How does this effect Dell? ~50% of Dell’s revenue comes from Desktop PCs and Mobility (all in all, including software and peripherals, roughly ⅔ of revenue pertains to the PC segment). As this is conglomerated in their quarterly report into the respective Enterprise, Small & Medium business, and consumer segments, it’s hard to break out where these sells went to, and how margins performed in the computers sold to enterprise vs those sold to consumers. However, assuming that consumers only buy desktop PCs and mobility devices (no storage, services, pickles, and other stuff), the consumer portion of “Dell PCs sold” is roughly ~30-34% of the 52%, meaning in aggregate ~16-18% of Dell’s sales are to fickle consumers (in conjunction with ~15% of S&P - see page 26 of the investors presentation), while the rest are to more reliable enterprises where PCs are generally more likely to be bundled with services and thus sold at a higher margin. By comparison, HPQ, which regretably refuses to break out what PC sales are to consumers versus commercial, released some numbers in their 4Q11 slides stating $10.1 billion of PSG sales, of which 92% was notebooks and desktops. They also give us a -9% growth rate for consumer and +5% growth rate for commercial. So, as revenue was $10.6 billion in Q410, a 9% decline in consumer and 5% growth in commercial results in a $10.1 billion revenue.

Plugging this into some simple algebra: (.91)x + (10.6-x)(1.05) = 10.1, we come up to a value of ~$6.7 billion of PSG dedicated to consumers as of 4Q11, which is ~2/3 of HP’s PSG revenue. If this simplification is no mockery of reality, HP’s consumer exposure as % of PSG is significantly higher then Dell’s (piques in exclamation). Further assuming ~33 billion in quarterly revenues, ~20% of total HP revenues comes from the fickle-minded PC consumer (and doesn’t this remind you of a company we’ve been exploring...)

Dell’s consumer margins have averaged 3.3% operating this year, climbing up from break-even last year as Dell continues to simplify the product offerings, streamline operational costs, and resorting to “alternative methods” of cost reduction (sea shipping has drastically replaced air freight, etc.). There will undoubtedly be pressure costs on PCs (for those of you with short-sight and lack of glasses, I provide a bit of reprieve, though I disapprove of your whole life philosophy. Acer has stated that they will increase PC costs 2-3%, and it is likely that Asus/Dell will follow suit due to the transient rise in hard drive costs. Q4 margins will be pressured, but the industry response appears to be rational. Like how emperor penguins traverse to the same patch of land every year to lay an egg and then stay there with the egg underneath their bottoms).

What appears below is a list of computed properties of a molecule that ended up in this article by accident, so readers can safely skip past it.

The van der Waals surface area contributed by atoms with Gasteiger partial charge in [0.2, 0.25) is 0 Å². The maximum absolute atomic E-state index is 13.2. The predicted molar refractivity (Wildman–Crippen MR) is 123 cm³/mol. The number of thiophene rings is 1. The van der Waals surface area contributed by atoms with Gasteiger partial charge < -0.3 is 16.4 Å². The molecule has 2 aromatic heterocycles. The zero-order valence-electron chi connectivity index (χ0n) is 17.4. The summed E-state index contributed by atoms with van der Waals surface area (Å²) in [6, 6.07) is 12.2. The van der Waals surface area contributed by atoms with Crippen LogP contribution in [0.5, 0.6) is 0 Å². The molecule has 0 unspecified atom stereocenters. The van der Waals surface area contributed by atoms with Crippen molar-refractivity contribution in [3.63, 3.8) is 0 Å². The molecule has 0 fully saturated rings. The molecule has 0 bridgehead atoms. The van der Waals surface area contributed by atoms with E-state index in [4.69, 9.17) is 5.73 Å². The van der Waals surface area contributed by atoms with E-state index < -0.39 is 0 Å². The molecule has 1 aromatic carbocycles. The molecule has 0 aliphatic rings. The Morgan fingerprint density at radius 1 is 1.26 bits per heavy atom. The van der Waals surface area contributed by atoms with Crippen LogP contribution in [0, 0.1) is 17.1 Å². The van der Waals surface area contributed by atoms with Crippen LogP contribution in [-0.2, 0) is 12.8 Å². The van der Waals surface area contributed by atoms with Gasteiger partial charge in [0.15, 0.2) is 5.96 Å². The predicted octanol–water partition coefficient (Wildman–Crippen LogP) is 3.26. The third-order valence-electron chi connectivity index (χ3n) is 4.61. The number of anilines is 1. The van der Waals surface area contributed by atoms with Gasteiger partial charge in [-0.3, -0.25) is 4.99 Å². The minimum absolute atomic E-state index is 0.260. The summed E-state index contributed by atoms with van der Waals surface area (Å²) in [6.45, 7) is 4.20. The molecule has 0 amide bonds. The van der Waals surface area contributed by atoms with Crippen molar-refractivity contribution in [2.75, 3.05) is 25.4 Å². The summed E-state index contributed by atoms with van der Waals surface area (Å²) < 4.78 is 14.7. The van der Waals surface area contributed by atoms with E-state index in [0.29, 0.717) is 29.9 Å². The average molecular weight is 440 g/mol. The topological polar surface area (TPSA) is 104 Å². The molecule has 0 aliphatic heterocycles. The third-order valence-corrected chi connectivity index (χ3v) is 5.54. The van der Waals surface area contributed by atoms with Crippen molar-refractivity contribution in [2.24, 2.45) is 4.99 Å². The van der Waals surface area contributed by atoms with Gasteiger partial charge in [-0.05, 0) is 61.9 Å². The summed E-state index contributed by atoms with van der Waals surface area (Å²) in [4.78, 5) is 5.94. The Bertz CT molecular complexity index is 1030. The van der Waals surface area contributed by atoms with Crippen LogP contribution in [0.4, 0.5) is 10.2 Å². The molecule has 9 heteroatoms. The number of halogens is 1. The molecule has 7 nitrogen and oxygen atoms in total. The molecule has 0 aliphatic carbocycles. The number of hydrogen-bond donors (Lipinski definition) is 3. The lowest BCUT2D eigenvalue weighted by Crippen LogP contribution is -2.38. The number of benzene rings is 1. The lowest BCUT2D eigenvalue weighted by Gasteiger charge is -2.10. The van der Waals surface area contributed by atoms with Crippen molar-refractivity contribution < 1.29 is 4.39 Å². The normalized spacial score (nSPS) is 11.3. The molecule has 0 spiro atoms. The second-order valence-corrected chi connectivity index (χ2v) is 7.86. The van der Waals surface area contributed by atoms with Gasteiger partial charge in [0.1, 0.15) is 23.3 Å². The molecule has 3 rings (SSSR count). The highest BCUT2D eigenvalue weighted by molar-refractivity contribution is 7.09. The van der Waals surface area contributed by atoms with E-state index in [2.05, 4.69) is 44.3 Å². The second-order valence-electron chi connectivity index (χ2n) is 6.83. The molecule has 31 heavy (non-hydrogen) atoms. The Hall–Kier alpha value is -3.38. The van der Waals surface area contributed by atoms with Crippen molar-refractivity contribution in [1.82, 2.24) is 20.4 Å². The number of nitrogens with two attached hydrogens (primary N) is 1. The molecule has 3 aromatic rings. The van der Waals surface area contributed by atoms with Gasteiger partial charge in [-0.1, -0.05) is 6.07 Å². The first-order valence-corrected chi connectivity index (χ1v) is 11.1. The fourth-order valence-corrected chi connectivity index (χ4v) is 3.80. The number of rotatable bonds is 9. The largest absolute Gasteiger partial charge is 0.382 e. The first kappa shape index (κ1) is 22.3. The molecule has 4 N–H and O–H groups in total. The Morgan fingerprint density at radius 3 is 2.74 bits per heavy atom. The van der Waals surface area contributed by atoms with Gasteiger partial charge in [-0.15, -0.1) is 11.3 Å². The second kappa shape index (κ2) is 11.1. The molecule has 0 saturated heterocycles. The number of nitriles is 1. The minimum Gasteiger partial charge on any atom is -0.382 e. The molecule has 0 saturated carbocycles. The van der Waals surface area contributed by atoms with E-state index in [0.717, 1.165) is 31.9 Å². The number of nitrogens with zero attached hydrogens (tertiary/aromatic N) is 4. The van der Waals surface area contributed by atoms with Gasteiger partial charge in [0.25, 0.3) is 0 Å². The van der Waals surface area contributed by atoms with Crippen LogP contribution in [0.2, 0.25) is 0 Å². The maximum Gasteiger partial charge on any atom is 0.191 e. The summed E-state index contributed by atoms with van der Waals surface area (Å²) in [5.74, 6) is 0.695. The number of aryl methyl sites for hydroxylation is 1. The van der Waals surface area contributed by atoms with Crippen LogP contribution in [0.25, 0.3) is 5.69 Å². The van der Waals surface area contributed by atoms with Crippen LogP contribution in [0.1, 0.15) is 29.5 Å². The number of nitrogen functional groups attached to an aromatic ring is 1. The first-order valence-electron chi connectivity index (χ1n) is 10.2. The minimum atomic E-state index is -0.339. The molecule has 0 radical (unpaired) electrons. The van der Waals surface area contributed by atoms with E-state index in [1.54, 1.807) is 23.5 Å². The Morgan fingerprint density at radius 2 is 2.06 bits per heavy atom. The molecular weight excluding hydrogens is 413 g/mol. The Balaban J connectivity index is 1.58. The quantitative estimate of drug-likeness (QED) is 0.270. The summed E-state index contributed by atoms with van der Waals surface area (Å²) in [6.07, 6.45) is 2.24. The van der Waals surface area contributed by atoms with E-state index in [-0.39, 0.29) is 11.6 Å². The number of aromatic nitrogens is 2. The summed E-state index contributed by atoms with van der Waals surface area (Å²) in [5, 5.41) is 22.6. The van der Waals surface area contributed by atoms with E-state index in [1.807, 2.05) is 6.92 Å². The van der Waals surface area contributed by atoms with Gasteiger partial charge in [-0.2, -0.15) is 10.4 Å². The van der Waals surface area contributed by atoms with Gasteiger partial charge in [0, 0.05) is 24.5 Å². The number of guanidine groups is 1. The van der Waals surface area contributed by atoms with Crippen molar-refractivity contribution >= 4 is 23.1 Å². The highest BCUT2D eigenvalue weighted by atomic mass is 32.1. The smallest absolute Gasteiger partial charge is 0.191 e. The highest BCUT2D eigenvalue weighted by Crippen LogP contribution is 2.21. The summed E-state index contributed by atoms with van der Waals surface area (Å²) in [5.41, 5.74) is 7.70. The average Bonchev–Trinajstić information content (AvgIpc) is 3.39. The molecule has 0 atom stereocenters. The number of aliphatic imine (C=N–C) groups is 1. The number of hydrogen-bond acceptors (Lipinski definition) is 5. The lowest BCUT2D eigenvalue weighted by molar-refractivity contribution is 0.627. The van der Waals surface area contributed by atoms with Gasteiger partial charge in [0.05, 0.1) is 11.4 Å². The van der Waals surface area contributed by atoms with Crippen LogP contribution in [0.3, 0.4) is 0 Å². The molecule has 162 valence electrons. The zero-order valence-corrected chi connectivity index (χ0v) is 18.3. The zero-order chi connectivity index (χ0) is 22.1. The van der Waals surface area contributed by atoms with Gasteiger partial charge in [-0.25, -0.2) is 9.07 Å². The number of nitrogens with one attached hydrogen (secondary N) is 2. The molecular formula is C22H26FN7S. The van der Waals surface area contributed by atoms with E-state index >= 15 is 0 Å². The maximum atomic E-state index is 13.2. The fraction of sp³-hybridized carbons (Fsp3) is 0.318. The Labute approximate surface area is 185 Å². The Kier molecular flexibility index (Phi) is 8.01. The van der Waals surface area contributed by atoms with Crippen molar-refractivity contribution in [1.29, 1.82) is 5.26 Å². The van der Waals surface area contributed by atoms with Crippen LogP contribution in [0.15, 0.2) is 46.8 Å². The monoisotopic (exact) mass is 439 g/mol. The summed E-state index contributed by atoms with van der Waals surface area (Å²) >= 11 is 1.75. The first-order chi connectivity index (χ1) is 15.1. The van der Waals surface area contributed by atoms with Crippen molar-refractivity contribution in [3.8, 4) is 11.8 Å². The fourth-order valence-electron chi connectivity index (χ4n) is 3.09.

What about the longer term?  PCs and mobile products have been largely commoditized. Choosing between a Dell and an Asus is like choosing whether to fill up at Shell or the Chevron across the street that’s a penny cheaper per gallon but will require to loop down to i90 and drive by that Korean restaurant before taking a left. I don’t pretend to know where operating margins for Dell will shake out - they’ve trended slightly above 0% (.2 or .3 generally) for most of 2009 and 2010 prior to breaking out to 2.1% in Q42011, 4.5% in Q12012, and roughly 2.6% for the last 2 quarters.  (Please open up Q3’s investor presentation for a pretty picture). In a cute conversation with Credit Suisse, Steve Felice reiterates Dell’s strategy of shunning crappy computers and focusing on a value proposition centered around just 3 brands (Inspiron, XPS, and Alien I believe). While you ho-hum about this rather soporific strategy, I’d venture to say that there are quite a few dimes to be saved in R&D, in marketing, in manufacturing and sourcing, and in switching to GEICO.

During the same time, HPQ’s margins have been ~5.0 - 6.0% (though inclusive of commercial PCs, which accounts for a larger portion of Dell’s revenue), Acer’s margins (which are 87% PCs as of 2010) have trembled around 2.5% - 3.0% and have plummeted to -1.1% for the last 2 quarters on account of a 70% inventory correction, Lenovo’s margins have crooned around ~1.5% - 2.0% (mature markets are around 2-3%, brought down by negative margins in emerging markets and offset by high margins in China), Asus’ margins dance around ~5% but their revenues are slightly more diversified (with less then ⅔ from PCs) towards motherboards, graphics cards, and the eeePad (quite safe to conclude that PC margins will be lower then overall total margins though, if we take a quick peak at NVDA’s margins)

The consumer industry, however competitive, seems to have players sustaining a ~2.5%-3.0% operating margins over the long run. Without an expert network to verify operational efficiencies, it’s really quite impossible to guage the cost advantages of these monstrous OEMs (though it is absolutely every child’s dream to calculate the sourcing costs of components for their laptops). However, reading through the annual reports and conference calls of these Taiwanese companies- which are terrible by the way -  it appears to me Dell has revealed one of the most credible plans to boost operating margins, and has actually been successful in putting those blueprints to action, even as pricing comes under pressure from rapid liquidation of cheap and crappy inventories (http://allthingsd.com/20111207/acer-ceo-were-going-to-stop-selling-cheap-unprofitable-crap/)